The practice demonstrates that land degradation means more than erosion or loss of soil fertility, and it must be extended to unbalanced ecosystems and loss of their functions in an integrated way by considering all ecosystem goods and services [11]. In this context, the paper addresses the relationships between soil and water as vital resources and support for plant growth and life, their mutual relationships in terms of sustainability as well as the interactions among soil, water, and plants in a changing environment.

2. Water and Soil—Valuable Natural Resources

2.1. Water in the Environment

2.1.1. The Need for Water Resource Management

Water is a fundamental and indispensable component to the human body and life on Earth. Water is a renewable, vulnerable natural resource, being a determining factor in maintaining the ecological balance. Water is one of the most widespread substances on planet Earth, since almost 70% of the total surface of the globe is covered by water, forming one of its shells: the hydrosphere. The continuous increase of the terrestrial population implies the increase of the agricultural land productivity, but also of the quality and quantity of water resources, while the statistics show that they are constantly decreasing. Whereas the world population has tripled, water use has increased six-fold, since irrigation accounts for 70% of global water, industry 20%, and municipal use 10% [12]. The World Commission on Water [13] estimates that water use will increase by about 50% until 2030.
Over time, water resources have brought numerous benefits and services to both humanity and the global economy. Unfortunately, there are areas of the world where neither, the minimum drinking water and sewage needs of the inhabitants, nor those of some ecosystems are ensured. Among the common causes of these situations are: inadequate, not maintained infrastructure; excessive consumption from surface waters; water pollution, including eutrophication and salinization, generated by industrial and agricultural activities; excessive fishing activities; floods and habitat changes as a result of anthropogenic actions; changes in water and sediment flow regimes [14]. Awareness of the crisis in terms of water reserves has led to the development of sustainable management strategies: Water Framework Directive (DCA) 2000/60/EC of the European Parliament and Council establishes the agenda for water policy at the Member State levels and a new approach of water management. This directive implies the quantitative and qualitative management of the water, aiming at achieving its “good state” and defining water as a heritage that must be protected, treated, and conserved as such [15]. Certainly, human well-being and environmental quality are considerably affected by natural changes and mostly by anthropic activities. In this context, water has become a critical matter of social-environmental systems, so that water management has been given absolute priority to water supply and flood control, but also to the protection of ecosystems possibly affected by the instability of water resources, and equitable access to water resources, as well.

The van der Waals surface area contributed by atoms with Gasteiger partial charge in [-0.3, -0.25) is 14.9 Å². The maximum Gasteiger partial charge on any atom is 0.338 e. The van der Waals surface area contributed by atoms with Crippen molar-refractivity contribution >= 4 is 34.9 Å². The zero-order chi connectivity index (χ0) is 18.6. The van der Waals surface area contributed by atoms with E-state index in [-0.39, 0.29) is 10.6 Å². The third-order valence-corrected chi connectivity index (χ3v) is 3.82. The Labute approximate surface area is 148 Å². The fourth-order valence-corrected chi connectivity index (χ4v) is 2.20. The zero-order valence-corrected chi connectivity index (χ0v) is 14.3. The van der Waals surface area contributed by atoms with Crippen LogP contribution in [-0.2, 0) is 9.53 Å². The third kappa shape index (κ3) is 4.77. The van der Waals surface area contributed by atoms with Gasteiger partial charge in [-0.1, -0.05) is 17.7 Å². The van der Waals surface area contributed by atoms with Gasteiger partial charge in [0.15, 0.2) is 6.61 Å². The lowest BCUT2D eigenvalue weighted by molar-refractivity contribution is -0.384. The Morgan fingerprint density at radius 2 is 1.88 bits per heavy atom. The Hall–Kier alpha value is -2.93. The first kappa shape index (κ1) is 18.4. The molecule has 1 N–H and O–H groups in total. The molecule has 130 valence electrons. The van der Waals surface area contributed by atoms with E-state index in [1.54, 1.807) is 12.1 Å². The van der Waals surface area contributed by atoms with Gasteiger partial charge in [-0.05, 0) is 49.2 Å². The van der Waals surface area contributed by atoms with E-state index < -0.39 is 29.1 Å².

Sustainable water management aims to use water so that the needs of the society are met both for the present and in the future, which implies short- and long-term measures, in parallel with understanding the processes of physical and social nature that affect water resources and that requires the integration of knowledge in the management of water resources. Sustainable management of water resources considers both the demand and the supply of water. Some areas of the globe are experiencing regular and massive flooding, due to the specific climate, others suffer from lack of water. The deficiency of adequate water resources according to the demand in some parts of the globe, has imposed the design and construction of a consistent infrastructure to ensure water capitals. These extreme conditions are often aggravated by increasing pollution of water resources [14].